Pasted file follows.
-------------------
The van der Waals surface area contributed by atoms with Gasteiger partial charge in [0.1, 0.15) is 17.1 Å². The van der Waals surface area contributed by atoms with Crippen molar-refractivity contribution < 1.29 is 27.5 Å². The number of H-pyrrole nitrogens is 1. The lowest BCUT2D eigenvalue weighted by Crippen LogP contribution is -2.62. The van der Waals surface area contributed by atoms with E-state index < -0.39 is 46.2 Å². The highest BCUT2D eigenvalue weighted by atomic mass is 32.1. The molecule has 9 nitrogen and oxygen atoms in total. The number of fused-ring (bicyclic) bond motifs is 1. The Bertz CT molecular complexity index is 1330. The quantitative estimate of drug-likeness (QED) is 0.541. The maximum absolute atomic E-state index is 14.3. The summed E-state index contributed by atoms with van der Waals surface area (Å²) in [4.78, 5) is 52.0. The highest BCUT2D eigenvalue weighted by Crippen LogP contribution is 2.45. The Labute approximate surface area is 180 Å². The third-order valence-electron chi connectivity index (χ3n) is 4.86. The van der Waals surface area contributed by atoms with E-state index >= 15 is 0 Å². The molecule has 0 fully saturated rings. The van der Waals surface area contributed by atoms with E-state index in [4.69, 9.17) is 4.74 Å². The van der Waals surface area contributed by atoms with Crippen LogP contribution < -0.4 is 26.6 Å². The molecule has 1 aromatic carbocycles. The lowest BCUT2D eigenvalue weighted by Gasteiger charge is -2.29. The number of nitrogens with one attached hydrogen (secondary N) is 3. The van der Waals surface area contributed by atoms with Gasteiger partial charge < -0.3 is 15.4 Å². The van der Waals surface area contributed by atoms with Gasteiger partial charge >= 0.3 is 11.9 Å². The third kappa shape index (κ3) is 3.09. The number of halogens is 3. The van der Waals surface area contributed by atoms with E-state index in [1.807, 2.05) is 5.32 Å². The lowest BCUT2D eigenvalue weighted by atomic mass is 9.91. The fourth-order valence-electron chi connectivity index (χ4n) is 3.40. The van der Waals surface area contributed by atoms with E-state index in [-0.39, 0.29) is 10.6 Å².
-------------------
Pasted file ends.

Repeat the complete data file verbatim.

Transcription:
The van der Waals surface area contributed by atoms with Gasteiger partial charge in [0.1, 0.15) is 17.1 Å². The van der Waals surface area contributed by atoms with Crippen molar-refractivity contribution < 1.29 is 27.5 Å². The number of H-pyrrole nitrogens is 1. The lowest BCUT2D eigenvalue weighted by Crippen LogP contribution is -2.62. The van der Waals surface area contributed by atoms with E-state index < -0.39 is 46.2 Å². The highest BCUT2D eigenvalue weighted by atomic mass is 32.1. The molecule has 9 nitrogen and oxygen atoms in total. The number of fused-ring (bicyclic) bond motifs is 1. The Bertz CT molecular complexity index is 1330. The quantitative estimate of drug-likeness (QED) is 0.541. The maximum absolute atomic E-state index is 14.3. The summed E-state index contributed by atoms with van der Waals surface area (Å²) in [4.78, 5) is 52.0. The highest BCUT2D eigenvalue weighted by Crippen LogP contribution is 2.45. The Labute approximate surface area is 180 Å². The third-order valence-electron chi connectivity index (χ3n) is 4.86. The van der Waals surface area contributed by atoms with E-state index >= 15 is 0 Å². The molecule has 0 fully saturated rings. The van der Waals surface area contributed by atoms with E-state index in [4.69, 9.17) is 4.74 Å². The van der Waals surface area contributed by atoms with Crippen LogP contribution < -0.4 is 26.6 Å². The molecule has 1 aromatic carbocycles. The lowest BCUT2D eigenvalue weighted by Gasteiger charge is -2.29. The number of nitrogens with one attached hydrogen (secondary N) is 3. The van der Waals surface area contributed by atoms with Gasteiger partial charge < -0.3 is 15.4 Å². The van der Waals surface area contributed by atoms with Gasteiger partial charge >= 0.3 is 11.9 Å². The third kappa shape index (κ3) is 3.09. The number of halogens is 3. The van der Waals surface area contributed by atoms with E-state index in [1.807, 2.05) is 5.32 Å². The lowest BCUT2D eigenvalue weighted by atomic mass is 9.91. The fourth-order valence-electron chi connectivity index (χ4n) is 3.40. The van der Waals surface area contributed by atoms with E-state index in [-0.39, 0.29) is 10.6 Å².